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The Start of Anti-Semitism #759

12/30/2022 05:09:00 PM


Rabbi Irwin Huberman

Parashat Yayigash:
"Thus Israel settled in the country of Egypt...They acquired holdings and were fertile and increased greatly." (Genesis 47:27)
The Start of Anti-Semitism

The issue of anti-Semitism is complex.

A few weeks ago, I shared the story of how, during a recent vacation, my wife and I were confronted by someone who pointed her finger in my face and accused “The Jews” of undermining America.

During his recent monologue on Saturday Night Live, comedian Dave Chappelle made several derogatory remarks regarding Jewish involvement in the entertainment business.

But one of his comments resonated with me:

“Early in my career,” he noted, “I learned that there are two words in the English language that you should never say in sequence, and those words are 'the' and 'Jews.' Never heard someone do good after they said that.”

Stereotypes plague many groups — especially minorities. At the core of bigotry, they perpetuate ignorance.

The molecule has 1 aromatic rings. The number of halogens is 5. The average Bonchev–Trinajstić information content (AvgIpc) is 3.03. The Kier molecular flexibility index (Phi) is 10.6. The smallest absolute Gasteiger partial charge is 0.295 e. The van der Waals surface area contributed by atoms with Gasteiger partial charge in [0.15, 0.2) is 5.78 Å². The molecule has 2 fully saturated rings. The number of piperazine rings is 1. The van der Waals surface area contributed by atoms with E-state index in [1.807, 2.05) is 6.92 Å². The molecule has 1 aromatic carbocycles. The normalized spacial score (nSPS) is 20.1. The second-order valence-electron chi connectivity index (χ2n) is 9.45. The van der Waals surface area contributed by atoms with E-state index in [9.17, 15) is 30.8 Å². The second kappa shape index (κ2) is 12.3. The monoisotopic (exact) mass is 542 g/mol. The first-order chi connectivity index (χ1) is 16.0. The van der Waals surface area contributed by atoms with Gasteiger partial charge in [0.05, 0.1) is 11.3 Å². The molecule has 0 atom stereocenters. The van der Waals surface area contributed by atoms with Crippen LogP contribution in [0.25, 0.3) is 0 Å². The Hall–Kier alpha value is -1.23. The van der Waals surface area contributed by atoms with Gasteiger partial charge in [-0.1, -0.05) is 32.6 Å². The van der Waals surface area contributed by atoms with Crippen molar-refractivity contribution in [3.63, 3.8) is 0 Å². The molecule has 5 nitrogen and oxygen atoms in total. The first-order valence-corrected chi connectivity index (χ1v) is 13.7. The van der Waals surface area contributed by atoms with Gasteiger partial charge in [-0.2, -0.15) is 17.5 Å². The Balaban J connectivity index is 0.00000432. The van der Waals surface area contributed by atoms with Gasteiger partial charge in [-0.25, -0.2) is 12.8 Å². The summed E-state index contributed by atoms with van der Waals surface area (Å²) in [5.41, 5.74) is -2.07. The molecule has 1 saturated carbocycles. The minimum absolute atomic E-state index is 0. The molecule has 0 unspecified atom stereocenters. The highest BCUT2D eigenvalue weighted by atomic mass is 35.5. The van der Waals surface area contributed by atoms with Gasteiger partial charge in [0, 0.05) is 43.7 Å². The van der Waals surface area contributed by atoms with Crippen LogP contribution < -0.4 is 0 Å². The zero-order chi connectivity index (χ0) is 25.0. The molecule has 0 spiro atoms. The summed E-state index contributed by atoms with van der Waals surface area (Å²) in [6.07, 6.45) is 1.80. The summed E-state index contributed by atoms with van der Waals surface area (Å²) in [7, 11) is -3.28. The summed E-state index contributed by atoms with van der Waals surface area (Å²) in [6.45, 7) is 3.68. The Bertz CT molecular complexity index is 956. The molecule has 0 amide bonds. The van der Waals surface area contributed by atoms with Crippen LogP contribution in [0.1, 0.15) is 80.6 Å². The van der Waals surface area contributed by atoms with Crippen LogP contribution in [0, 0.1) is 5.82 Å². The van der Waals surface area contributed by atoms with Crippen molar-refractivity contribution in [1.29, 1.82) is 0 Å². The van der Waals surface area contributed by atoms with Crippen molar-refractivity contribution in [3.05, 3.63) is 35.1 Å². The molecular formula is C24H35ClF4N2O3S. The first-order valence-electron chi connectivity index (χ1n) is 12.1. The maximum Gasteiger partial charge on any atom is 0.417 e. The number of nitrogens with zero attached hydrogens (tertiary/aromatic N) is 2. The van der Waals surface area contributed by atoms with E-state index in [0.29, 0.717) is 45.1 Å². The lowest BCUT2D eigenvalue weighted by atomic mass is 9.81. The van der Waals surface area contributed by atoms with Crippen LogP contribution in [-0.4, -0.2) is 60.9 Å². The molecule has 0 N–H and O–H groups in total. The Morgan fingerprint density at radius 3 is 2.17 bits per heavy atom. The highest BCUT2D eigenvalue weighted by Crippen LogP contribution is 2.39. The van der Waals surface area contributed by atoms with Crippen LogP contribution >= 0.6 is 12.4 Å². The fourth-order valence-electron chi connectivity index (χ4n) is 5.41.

Many believe that anti-Semitism has its roots in illiteracy. During challenging times, religious and political leaders would often, without context, quote random scripture to the masses, accusing their Jewish neighbors of promoting some nebulous agenda to enslave the world — economically or religiously.

Our late congregant, David Levine, once recounted a story of while travelling through the Midwest in his youth, he required a brief hospital stay.

He was intrigued as to why so many strangers came to visit him, until one confided to him: “We wanted to see your horns.”

The idea of Jews with horns, comes from a Biblical mistranslation that recounts how — as Moses came down from Mount Sinai carrying the two sacred tabletshis face radiatedThe Hebrew word used for this shining light is “karan.” 

The Hebrew word for horn is “keren,” which does not appear in the Torah, but the mistranslation — likely deliberate — has stuck.

These days, it seems that many old images — and a series of new ones — continue to circulate.

Countless questions dominate Jewish discussion on this topic; there are no easy answers. But this week’s Torah reading leads us toward some interesting parallels.